Local council elections: Cameron hails 'British revival'
David Cameron has said the economy is enjoying a "great British revival" as he launched the Conservatives' local election campaign.
Speaking in Staffordshire, the prime minister said the UK's fortunes had turned around since 2010 and his party wanted to "finish the job".
He also promised to "make sure" UK voters get a referendum on whether to leave the European Union.
He said Labour "won't" deliver a referendum and UKIP was "discredited".
Labour said the Conservatives were "obsessed" by the electoral threat from the UK Independence Party rather than focusing on the economic pressures facing families.
On 22 May, 161 councils in England - including Liverpool, Manchester, Birmingham, Sheffield, Newcastle Upon Tyne and London's 32 boroughs - will be holding elections.
On the same day, there will be elections to 11 councils in Northern Ireland and polls to choose the UK's 73 members of the European Parliament will also be held.
Mr Cameron said the elections were a chance for the Conservatives to "get its message out" that it was the only party with a credible, long-term plan to ensure the recovery was sustained.
'Finish the job'
While the UK was seeing a strong upturn in manufacturing, exports and employment, he said more needed to be done to guarantee long-term prosperity for all.
"Britain is coming back," he said. "We came through the great recession together. We are building the great British revival together.
"And we've got to be very clear. The great British revival doesn't come with a life-time guarantee. The job is not done...If you want to finish the job we have started, back the party with a plan."
The Conservatives, he added, had a record of delivering lower council taxes than their rivals.
On Europe, he said the Tories were the only party which could guarantee change in the UK's relationship with the EU and took aim at UKIP, which polls suggest could get the most votes in the European polls.
"I don't need to discredit UKIP. They have done a good enough job of that over the last few weeks."
The prime minister, who has promised an "in-out" referendum by the end of 2017 if the Conservatives win next year's general election, said: "To those people who say you won't deliver on that renegotiation or on that referendum, I say: Judge me by my record as prime minister.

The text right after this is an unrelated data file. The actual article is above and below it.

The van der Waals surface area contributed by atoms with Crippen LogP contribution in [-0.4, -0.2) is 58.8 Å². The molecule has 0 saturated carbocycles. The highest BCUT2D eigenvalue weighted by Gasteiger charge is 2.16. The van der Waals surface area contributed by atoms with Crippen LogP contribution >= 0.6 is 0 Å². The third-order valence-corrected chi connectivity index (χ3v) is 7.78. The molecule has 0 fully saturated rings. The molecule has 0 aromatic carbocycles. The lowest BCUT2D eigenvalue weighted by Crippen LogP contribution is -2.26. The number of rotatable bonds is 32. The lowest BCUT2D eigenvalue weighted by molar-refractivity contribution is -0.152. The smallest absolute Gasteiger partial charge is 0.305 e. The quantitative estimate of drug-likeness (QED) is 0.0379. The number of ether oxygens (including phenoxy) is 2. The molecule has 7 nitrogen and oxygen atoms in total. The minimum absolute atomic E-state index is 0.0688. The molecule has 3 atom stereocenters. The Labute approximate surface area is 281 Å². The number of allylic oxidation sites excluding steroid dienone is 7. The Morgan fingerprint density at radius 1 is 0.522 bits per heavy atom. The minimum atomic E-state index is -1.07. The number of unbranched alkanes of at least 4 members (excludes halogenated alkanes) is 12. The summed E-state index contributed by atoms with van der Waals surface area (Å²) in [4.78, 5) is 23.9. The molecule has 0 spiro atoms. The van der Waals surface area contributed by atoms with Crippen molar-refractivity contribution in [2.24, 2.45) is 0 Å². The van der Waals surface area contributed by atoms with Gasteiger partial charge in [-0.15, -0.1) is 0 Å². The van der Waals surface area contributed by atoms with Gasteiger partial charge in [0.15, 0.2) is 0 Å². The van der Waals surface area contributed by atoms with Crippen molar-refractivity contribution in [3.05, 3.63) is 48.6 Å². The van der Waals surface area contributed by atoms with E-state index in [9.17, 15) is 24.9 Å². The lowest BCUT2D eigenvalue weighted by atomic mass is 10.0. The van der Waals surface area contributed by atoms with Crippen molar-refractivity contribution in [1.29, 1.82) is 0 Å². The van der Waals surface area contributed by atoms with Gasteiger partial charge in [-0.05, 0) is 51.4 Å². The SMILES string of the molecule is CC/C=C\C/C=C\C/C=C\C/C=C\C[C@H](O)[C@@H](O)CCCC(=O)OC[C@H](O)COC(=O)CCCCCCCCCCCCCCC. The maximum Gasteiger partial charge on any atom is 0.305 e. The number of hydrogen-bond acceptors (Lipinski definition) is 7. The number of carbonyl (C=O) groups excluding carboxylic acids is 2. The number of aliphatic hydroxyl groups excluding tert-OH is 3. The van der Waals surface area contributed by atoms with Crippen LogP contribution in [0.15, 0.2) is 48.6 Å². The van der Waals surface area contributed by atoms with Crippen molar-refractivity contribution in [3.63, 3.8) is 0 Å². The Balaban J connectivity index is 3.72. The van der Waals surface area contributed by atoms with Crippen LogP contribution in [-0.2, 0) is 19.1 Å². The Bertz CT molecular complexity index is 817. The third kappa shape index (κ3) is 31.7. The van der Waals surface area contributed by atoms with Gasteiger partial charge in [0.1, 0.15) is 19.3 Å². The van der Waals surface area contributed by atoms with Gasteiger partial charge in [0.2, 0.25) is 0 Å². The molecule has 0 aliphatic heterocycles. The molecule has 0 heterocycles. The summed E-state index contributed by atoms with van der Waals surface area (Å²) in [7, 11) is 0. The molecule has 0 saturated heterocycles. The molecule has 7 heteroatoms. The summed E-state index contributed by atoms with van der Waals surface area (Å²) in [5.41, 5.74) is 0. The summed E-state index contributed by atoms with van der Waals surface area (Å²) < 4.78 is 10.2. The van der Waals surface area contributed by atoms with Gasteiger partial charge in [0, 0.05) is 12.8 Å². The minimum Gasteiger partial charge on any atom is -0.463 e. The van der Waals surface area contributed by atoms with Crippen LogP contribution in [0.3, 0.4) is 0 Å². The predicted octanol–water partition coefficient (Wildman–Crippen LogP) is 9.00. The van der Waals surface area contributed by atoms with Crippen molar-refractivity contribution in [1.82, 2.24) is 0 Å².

"Others talk about acting in the national interest or in standing up to Europe, I do it, time and again - often in the teeth of opposition in Brussels and with a backdrop of uncertainty about whether it can really happen at home."
Mr Cameron added: "People said I would never veto a European treaty. In 2011 that's exactly what I did. People said my attempts to cut the European budget would fail. But I secured that cut.
"People said I couldn't get Britain out of the eurozone bailout scheme which Labour got us into, but I did just that. And now, we're not liable to pay for any eurozone country that needs a bail-out.
"So I have a track record of delivery - and believe me, whatever it takes, I will deliver this in-out referendum. Labour won't. UKIP can't. I will."
He repeated his pledge that he would not serve as prime minister in a government after 2015 that could not deliver a referendum.
"Let me be absolutely clear. The British people need to have their say on our membership of the EU. For me this is a fundamental principle..Because the British people deserve their say. And I will make sure they get it."
Labour said Mr Cameron was showing "weakness not leadership" over Europe.
"With things getting harder, the big question at this election is who will best stand up for hardworking families, but David Cameron is in the pocket of the privileged few, in fear of UKIP and incapable of raising living standards for ordinary people," said shadow Cabinet Office minister Michael Dugher.